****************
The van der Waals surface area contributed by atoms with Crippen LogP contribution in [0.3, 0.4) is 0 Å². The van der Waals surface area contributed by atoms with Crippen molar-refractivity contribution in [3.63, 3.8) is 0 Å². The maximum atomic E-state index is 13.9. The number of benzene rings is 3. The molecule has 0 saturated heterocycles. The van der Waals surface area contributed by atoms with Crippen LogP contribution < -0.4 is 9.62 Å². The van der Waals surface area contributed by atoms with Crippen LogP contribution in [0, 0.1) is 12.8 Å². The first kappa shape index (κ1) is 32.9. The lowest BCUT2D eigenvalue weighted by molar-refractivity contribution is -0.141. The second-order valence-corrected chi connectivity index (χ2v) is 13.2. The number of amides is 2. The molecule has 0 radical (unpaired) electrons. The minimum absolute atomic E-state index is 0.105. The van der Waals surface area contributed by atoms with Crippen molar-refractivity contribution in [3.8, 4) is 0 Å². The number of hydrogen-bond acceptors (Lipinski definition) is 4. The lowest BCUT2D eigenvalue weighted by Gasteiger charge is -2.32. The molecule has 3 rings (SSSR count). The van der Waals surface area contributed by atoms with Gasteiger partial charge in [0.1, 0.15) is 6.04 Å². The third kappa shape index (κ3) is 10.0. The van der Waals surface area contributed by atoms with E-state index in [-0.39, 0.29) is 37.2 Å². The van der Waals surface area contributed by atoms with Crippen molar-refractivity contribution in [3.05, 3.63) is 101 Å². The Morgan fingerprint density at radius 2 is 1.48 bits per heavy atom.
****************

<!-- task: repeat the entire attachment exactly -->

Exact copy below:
The van der Waals surface area contributed by atoms with Crippen LogP contribution in [0.3, 0.4) is 0 Å². The van der Waals surface area contributed by atoms with Crippen molar-refractivity contribution in [3.63, 3.8) is 0 Å². The maximum atomic E-state index is 13.9. The number of benzene rings is 3. The molecule has 0 saturated heterocycles. The van der Waals surface area contributed by atoms with Crippen LogP contribution < -0.4 is 9.62 Å². The van der Waals surface area contributed by atoms with Crippen LogP contribution in [0, 0.1) is 12.8 Å². The first kappa shape index (κ1) is 32.9. The lowest BCUT2D eigenvalue weighted by molar-refractivity contribution is -0.141. The second-order valence-corrected chi connectivity index (χ2v) is 13.2. The number of amides is 2. The molecule has 0 radical (unpaired) electrons. The minimum absolute atomic E-state index is 0.105. The van der Waals surface area contributed by atoms with Crippen molar-refractivity contribution in [3.8, 4) is 0 Å². The number of hydrogen-bond acceptors (Lipinski definition) is 4. The lowest BCUT2D eigenvalue weighted by Gasteiger charge is -2.32. The molecule has 3 rings (SSSR count). The van der Waals surface area contributed by atoms with Gasteiger partial charge in [0.1, 0.15) is 6.04 Å². The third kappa shape index (κ3) is 10.0. The van der Waals surface area contributed by atoms with E-state index in [-0.39, 0.29) is 37.2 Å². The van der Waals surface area contributed by atoms with Crippen molar-refractivity contribution in [3.05, 3.63) is 101 Å². The Morgan fingerprint density at radius 2 is 1.48 bits per heavy atom.